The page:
RE: Diversity and Inclusiveness in the IETF

Larry Masinter <LMM@acm.org> Wed, 24 February 2021 06:08 UTC

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Subject: RE: Diversity and Inclusiveness in the IETF
Date: Tue, 23 Feb 2021 22:07:56 -0800
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Cogent argument that brings to focus on the  Subject:  topic what seemed like a “side” conversation about friendliness of the OAUTH wg. 

 

 

From: ietf <ietf-bounces@ietf.org> On Behalf Of Phillip Hallam-Baker
Sent: Tuesday, February 23, 2021 9:47 PM
To: Kathleen Moriarty <kathleen.moriarty.ietf@gmail.com>
Cc: ietf@ietf.org; oauth@ietf.org
Subject: Re: Diversity and Inclusiveness in the IETF

 

I am worried by the advice 'use OAUTH' but for a very different reason.

 

OAUTH and SAML are both attempts to provide a secure authentication scheme that works within the very particular and very peculiar environment of Web browsers. They are schemes that necessarily involve techniques that are rightly regarded as alchemy if not outright witchcraft.

 

That is fine, that is more than fine if you are developing an authentication scheme for use within Web browsers (or if you are developing whatever SAML and OAUTH are these days, neither was originally billed as authentication). But it is completely inappropriate to ever suggest let alone demand that anyone use a technology whose primary design constraint is to work around the voodoo of Javascript, URIs, HTTP cookies etc. etc. in an application where none of those legacy issues apply.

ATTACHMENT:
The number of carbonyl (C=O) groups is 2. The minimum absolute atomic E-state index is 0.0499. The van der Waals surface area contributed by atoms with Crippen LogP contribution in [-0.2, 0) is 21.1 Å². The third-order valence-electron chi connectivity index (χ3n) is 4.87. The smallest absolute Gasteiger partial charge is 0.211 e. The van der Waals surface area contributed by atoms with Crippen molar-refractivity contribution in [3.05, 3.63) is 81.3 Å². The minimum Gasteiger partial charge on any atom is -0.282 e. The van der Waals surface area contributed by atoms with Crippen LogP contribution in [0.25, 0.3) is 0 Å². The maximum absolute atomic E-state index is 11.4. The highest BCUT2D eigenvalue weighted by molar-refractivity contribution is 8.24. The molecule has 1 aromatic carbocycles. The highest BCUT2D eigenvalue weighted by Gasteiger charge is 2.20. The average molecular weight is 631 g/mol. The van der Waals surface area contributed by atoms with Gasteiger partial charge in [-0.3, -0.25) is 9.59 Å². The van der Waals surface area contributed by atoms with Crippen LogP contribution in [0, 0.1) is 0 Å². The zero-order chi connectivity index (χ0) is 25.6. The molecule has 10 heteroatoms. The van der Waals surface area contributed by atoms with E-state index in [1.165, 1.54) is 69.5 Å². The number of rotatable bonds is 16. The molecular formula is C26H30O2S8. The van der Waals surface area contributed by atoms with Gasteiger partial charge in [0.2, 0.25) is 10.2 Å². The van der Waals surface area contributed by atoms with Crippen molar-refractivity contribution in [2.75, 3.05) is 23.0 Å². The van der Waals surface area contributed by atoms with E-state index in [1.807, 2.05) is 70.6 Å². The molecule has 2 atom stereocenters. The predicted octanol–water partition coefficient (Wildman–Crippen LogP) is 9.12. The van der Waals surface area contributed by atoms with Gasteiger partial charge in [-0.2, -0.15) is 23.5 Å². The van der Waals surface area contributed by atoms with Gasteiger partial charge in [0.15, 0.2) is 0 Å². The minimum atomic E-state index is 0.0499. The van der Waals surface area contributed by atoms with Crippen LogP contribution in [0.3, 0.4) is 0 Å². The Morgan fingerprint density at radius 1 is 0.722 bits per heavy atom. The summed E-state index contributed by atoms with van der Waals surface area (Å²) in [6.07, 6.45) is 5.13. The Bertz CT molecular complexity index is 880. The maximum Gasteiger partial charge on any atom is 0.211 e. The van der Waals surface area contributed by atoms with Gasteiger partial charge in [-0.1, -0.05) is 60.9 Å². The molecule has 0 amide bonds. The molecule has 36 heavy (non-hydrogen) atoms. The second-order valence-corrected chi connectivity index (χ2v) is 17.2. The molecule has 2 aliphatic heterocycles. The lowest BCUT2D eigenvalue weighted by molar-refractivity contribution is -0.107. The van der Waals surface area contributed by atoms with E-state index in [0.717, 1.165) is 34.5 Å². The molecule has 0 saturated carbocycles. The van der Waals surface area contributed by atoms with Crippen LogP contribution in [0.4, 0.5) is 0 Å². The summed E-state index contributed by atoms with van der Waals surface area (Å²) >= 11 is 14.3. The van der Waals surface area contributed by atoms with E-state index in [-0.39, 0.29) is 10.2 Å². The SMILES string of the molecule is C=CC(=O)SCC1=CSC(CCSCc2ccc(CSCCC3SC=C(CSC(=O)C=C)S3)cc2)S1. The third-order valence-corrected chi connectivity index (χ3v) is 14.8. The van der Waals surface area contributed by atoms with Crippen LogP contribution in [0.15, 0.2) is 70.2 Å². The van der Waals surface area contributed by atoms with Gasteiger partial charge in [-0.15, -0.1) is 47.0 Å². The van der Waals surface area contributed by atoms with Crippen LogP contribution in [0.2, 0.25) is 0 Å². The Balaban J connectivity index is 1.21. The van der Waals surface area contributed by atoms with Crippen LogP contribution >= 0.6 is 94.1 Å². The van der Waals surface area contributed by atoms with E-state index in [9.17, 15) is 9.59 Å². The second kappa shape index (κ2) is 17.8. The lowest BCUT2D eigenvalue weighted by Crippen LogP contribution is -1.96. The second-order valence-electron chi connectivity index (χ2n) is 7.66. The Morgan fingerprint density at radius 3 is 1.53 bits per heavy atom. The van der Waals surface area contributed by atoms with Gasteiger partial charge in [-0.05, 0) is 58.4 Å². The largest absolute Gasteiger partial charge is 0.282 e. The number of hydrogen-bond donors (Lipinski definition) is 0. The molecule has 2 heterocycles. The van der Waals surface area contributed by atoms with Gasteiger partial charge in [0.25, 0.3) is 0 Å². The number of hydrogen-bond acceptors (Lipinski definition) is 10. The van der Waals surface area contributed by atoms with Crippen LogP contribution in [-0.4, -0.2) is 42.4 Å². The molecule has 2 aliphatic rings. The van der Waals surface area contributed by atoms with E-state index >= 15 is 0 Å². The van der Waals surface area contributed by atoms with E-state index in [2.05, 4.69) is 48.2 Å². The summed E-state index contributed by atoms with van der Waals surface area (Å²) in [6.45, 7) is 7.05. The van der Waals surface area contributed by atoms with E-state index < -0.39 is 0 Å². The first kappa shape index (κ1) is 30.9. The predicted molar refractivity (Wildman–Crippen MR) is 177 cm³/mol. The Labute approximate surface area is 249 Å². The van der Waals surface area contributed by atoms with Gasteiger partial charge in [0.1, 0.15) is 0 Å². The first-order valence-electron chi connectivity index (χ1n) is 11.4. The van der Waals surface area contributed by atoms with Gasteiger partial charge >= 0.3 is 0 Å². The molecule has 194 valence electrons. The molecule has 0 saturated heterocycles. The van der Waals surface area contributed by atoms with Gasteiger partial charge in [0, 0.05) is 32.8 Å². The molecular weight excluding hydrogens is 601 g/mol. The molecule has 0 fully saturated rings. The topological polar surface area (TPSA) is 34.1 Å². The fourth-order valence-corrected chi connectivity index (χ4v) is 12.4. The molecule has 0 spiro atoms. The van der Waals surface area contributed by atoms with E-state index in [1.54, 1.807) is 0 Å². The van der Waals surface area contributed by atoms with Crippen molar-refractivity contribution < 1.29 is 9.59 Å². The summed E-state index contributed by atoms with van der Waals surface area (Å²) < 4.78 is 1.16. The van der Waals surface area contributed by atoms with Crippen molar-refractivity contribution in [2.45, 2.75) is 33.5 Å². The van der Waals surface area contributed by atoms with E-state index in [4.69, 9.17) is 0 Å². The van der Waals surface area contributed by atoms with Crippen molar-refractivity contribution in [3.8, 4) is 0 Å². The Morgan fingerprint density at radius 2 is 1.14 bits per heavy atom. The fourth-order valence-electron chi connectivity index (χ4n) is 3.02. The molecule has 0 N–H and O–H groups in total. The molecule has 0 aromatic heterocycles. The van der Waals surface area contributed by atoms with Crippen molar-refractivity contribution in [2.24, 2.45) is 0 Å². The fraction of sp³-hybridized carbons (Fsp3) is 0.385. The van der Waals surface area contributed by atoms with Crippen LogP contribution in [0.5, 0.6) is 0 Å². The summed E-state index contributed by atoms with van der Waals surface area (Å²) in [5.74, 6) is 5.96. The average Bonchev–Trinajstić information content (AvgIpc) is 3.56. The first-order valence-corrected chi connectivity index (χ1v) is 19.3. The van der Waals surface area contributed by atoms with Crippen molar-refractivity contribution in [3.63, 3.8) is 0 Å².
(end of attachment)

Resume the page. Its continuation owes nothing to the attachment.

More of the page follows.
One of the big problems of IETF is that a lot of people don't think about how to get their scheme deployed and when they do, their plan is to tie it to some other group as a boat anchor. Back when we were doing DKIM and SPF we had to tell certain DNS folk that the fact that almost no DNS Registrars offered customers the ability to specify new RRTypes was their problem and was going to remain their problem no matter how loudly they tried to complain that it should become our problem. 

 

In the case of OAUTH, there is another problem in that OAUTH really isn't a very open protocol from the standpoint of the user. I can use my Google or my Facebook or my Twitter accounts to log in via OAUTH at a large number of sites. But if I want to use any other OAUTH provider I am completely out of luck. Or at least I will be until this becomes one of the multifaceted complaints in the anti-trust hearings coming soon to a capitol hill near you. And yes, that is a consequence of how the protocol has been deployed, but that probably not going to get people very far on capitol hill.

 

 

The Internet is for everyone. The Internet is for end users.

 

I am really not that interested in who makes the ingredients except to the extent that it determines what sort of cake emerges. One of the unexpected side effects of Web 2.0 has been that it has greatly centralized power in the hands of a tiny number of individuals. Individuals who are at best accountable to shareholders, but in the case of some of them, a separate share class ensures that they are accountable to nobody. In neither case are the people with power accountable to end users because they are not even customers, they are the product.

 

What I am interested in is the extent to which Internet technologies are Technologies of Freedom. The question we need to ask ourselves is 'does this technology increase end user autonomy or increase their reliance on third parties'.